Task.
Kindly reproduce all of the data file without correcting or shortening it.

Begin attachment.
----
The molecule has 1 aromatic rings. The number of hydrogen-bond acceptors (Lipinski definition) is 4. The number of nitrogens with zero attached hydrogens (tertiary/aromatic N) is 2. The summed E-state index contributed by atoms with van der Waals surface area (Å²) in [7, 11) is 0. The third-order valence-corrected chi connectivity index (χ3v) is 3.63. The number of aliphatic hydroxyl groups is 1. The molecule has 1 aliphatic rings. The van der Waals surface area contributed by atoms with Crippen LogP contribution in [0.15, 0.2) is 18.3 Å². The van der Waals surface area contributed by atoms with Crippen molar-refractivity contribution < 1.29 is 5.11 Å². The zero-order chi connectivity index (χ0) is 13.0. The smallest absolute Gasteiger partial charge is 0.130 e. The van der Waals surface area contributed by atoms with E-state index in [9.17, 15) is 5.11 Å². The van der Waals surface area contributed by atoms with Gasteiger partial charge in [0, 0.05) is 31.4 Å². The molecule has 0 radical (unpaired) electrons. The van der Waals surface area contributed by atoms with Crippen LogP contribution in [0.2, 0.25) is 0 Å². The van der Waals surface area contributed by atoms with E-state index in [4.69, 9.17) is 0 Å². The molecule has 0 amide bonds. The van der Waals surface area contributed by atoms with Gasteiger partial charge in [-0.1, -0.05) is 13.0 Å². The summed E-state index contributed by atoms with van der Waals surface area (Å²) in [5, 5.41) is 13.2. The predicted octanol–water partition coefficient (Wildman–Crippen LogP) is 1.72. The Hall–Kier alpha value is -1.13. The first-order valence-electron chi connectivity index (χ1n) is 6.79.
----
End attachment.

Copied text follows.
The molecule has 1 aromatic rings. The number of hydrogen-bond acceptors (Lipinski definition) is 4. The number of nitrogens with zero attached hydrogens (tertiary/aromatic N) is 2. The summed E-state index contributed by atoms with van der Waals surface area (Å²) in [7, 11) is 0. The third-order valence-corrected chi connectivity index (χ3v) is 3.63. The number of aliphatic hydroxyl groups is 1. The molecule has 1 aliphatic rings. The van der Waals surface area contributed by atoms with Crippen LogP contribution in [0.15, 0.2) is 18.3 Å². The van der Waals surface area contributed by atoms with Crippen molar-refractivity contribution < 1.29 is 5.11 Å². The zero-order chi connectivity index (χ0) is 13.0. The smallest absolute Gasteiger partial charge is 0.130 e. The van der Waals surface area contributed by atoms with E-state index in [9.17, 15) is 5.11 Å². The van der Waals surface area contributed by atoms with Gasteiger partial charge in [0, 0.05) is 31.4 Å². The molecule has 0 radical (unpaired) electrons. The van der Waals surface area contributed by atoms with Crippen LogP contribution in [0.2, 0.25) is 0 Å². The van der Waals surface area contributed by atoms with E-state index in [4.69, 9.17) is 0 Å². The molecule has 0 amide bonds. The van der Waals surface area contributed by atoms with Gasteiger partial charge in [-0.1, -0.05) is 13.0 Å². The summed E-state index contributed by atoms with van der Waals surface area (Å²) in [5, 5.41) is 13.2. The predicted octanol–water partition coefficient (Wildman–Crippen LogP) is 1.72. The Hall–Kier alpha value is -1.13. The first-order valence-electron chi connectivity index (χ1n) is 6.79.